Abstract. The learning with rounding (LWR) problem, introduced by Banerjee, Peikert and Rosen [BPR12] at EUROCRYPT ’12, is a variant of learning with errors (LWE), where one replaces random errors with deterministic rounding. The LWR problem was shown to be as hard as LWE for a setting of parameters where the modulus and modulustoerror ratio are superpolynomial. In this work we resolve the main open problem of [BPR12] and give a new reduction that works for a larger range of parameters, allowing for a polynomial modulus and modulustoerror ratio. In particular, a smaller modulus gives us greater efficiency, and a smaller modulustoerror ratio gives us greater security, which now follows from the worstcase hardness of GapSVP with polynomial (rather than superpolynomial) approximation factors. As a tool in the reduction, we show that there is a “lossy mode ” for the LWR problem, in which LWR samples only reveal partial information about the secret. This property gives us several interesting new applications, including a proof that LWR remains secure with weakly random secrets of sufficient minentropy, and very simple new constructions of deterministic encryption, lossy trapdoor functions and reusable extractors. Our approach is inspired by a technique of Goldwasser et al. [GKPV10] from ICS ’10, which implicitly showed the existence of a “lossy mode ” for LWE. By refining this technique, we also improve on the parameters of that work to only requiring a polynomial (instead of superpolynomial) modulus and modulustoerror ratio.
Instantiating Random Oracles via UCEs
, 2013
"... This paper provides a (standardmodel) notion of security for (keyed) hash functions, called UCE, that we show enables instantiation of random oracles (ROs) in a fairly broad and systematic way. Goals and schemes we consider include deterministic PKE; messagelocked encryption; hardcore functions; p ..."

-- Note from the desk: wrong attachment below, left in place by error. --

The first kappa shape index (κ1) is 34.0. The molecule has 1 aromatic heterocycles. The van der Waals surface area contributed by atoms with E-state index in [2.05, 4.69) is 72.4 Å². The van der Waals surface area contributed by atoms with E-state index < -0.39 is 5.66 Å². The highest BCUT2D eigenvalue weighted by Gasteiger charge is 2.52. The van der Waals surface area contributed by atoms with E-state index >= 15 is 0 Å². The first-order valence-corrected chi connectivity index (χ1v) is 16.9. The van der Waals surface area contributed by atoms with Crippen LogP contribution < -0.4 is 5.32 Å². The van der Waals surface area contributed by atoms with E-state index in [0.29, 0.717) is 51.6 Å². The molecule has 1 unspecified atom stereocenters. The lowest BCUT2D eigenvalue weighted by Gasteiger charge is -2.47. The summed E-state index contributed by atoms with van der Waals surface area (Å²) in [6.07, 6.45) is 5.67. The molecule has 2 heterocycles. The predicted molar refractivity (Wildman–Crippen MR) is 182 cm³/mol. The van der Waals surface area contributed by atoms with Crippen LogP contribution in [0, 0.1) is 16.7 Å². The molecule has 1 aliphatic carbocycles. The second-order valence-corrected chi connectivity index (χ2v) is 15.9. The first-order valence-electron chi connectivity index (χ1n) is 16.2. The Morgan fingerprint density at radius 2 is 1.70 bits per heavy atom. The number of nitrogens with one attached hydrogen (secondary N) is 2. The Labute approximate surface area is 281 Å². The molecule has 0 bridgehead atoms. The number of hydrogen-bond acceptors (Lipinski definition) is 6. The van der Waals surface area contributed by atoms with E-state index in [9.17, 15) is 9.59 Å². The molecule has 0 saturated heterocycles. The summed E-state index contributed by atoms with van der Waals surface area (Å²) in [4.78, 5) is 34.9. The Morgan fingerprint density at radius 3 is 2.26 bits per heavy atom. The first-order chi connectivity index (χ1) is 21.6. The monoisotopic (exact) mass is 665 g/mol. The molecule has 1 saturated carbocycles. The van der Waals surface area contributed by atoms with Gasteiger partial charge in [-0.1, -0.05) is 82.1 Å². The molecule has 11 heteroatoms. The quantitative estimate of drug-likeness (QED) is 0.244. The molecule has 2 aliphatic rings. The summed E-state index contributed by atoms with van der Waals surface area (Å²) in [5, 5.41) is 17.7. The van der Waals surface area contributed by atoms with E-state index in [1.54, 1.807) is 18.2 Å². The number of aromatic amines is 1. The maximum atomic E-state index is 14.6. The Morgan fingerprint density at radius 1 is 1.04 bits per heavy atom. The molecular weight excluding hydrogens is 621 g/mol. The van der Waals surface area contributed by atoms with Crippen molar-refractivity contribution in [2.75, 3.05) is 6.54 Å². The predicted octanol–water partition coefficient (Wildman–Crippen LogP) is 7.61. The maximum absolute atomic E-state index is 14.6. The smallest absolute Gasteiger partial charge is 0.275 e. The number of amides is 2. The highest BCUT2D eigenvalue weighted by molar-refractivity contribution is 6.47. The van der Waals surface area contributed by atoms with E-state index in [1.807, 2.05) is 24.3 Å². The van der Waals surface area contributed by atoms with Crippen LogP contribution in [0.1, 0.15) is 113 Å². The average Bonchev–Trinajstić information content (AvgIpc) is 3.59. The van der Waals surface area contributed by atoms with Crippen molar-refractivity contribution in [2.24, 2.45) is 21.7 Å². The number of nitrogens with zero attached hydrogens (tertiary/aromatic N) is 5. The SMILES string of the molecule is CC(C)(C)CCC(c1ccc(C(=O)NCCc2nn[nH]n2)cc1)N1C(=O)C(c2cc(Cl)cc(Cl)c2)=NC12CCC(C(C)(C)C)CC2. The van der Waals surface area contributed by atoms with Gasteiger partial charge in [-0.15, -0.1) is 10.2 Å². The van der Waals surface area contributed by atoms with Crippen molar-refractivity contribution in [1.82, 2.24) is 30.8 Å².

Abstract

Cited by 9 (3 self)
 Add to MetaCart
(Show Context)
This paper provides a (standardmodel) notion of security for (keyed) hash functions, called UCE, that we show enables instantiation of random oracles (ROs) in a fairly broad and systematic way. Goals and schemes we consider include deterministic PKE; messagelocked encryption; hardcore functions; pointfunction obfuscation; OAEP; encryption secure for keydependent messages; encryption secure under relatedkey attack; proofs of storage; and adaptivelysecure garbled circuits with short tokens. We can take existing, natural and efficient ROM schemes and show that the instantiated scheme resulting from replacing the RO with a UCE function is secure in the standard model. In several cases this results in the first standardmodel schemes for these goals. The definition of UCEsecurity itself is quite simple, asking that outputs of the function look random given some “leakage, ” even if the adversary knows the key, as long as the leakage does not permit the adversary to compute the inputs.
Overcoming weak expectations
, 2012
"... Abstract. Recently, there has been renewed interest in basing cryptographic primitives on weak secrets, where the only information about the secret is some nontrivial amount of (min) entropy. From a formal point of view, such results require to upper bound the expectation of some function f(X), w ..."
Abstract

Cited by 9 (2 self)
 Add to MetaCart
(Show Context)